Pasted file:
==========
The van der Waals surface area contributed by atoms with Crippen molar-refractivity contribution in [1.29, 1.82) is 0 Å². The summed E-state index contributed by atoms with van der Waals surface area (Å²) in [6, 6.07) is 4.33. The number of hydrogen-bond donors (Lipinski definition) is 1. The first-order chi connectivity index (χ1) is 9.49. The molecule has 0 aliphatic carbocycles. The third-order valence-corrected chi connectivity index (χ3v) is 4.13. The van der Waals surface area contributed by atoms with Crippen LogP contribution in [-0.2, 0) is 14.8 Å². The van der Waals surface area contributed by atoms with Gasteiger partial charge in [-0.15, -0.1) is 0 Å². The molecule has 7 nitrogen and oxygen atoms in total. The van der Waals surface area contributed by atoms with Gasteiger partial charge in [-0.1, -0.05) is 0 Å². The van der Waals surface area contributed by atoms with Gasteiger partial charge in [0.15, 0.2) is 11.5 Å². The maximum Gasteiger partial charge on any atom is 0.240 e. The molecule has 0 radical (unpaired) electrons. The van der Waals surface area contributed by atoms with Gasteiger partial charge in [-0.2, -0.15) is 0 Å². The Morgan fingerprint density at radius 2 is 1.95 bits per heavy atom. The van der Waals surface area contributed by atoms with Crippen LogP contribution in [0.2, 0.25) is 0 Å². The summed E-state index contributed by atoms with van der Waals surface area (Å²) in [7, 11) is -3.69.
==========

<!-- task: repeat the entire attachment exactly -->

The van der Waals surface area contributed by atoms with Crippen molar-refractivity contribution in [1.29, 1.82) is 0 Å². The summed E-state index contributed by atoms with van der Waals surface area (Å²) in [6, 6.07) is 4.33. The number of hydrogen-bond donors (Lipinski definition) is 1. The first-order chi connectivity index (χ1) is 9.49. The molecule has 0 aliphatic carbocycles. The third-order valence-corrected chi connectivity index (χ3v) is 4.13. The van der Waals surface area contributed by atoms with Crippen LogP contribution in [-0.2, 0) is 14.8 Å². The van der Waals surface area contributed by atoms with Gasteiger partial charge in [-0.15, -0.1) is 0 Å². The molecule has 7 nitrogen and oxygen atoms in total. The van der Waals surface area contributed by atoms with Gasteiger partial charge in [-0.1, -0.05) is 0 Å². The van der Waals surface area contributed by atoms with Gasteiger partial charge in [0.15, 0.2) is 11.5 Å². The maximum Gasteiger partial charge on any atom is 0.240 e. The molecule has 0 radical (unpaired) electrons. The van der Waals surface area contributed by atoms with Gasteiger partial charge in [-0.2, -0.15) is 0 Å². The Morgan fingerprint density at radius 2 is 1.95 bits per heavy atom. The van der Waals surface area contributed by atoms with Crippen LogP contribution in [0.2, 0.25) is 0 Å². The summed E-state index contributed by atoms with van der Waals surface area (Å²) in [7, 11) is -3.69.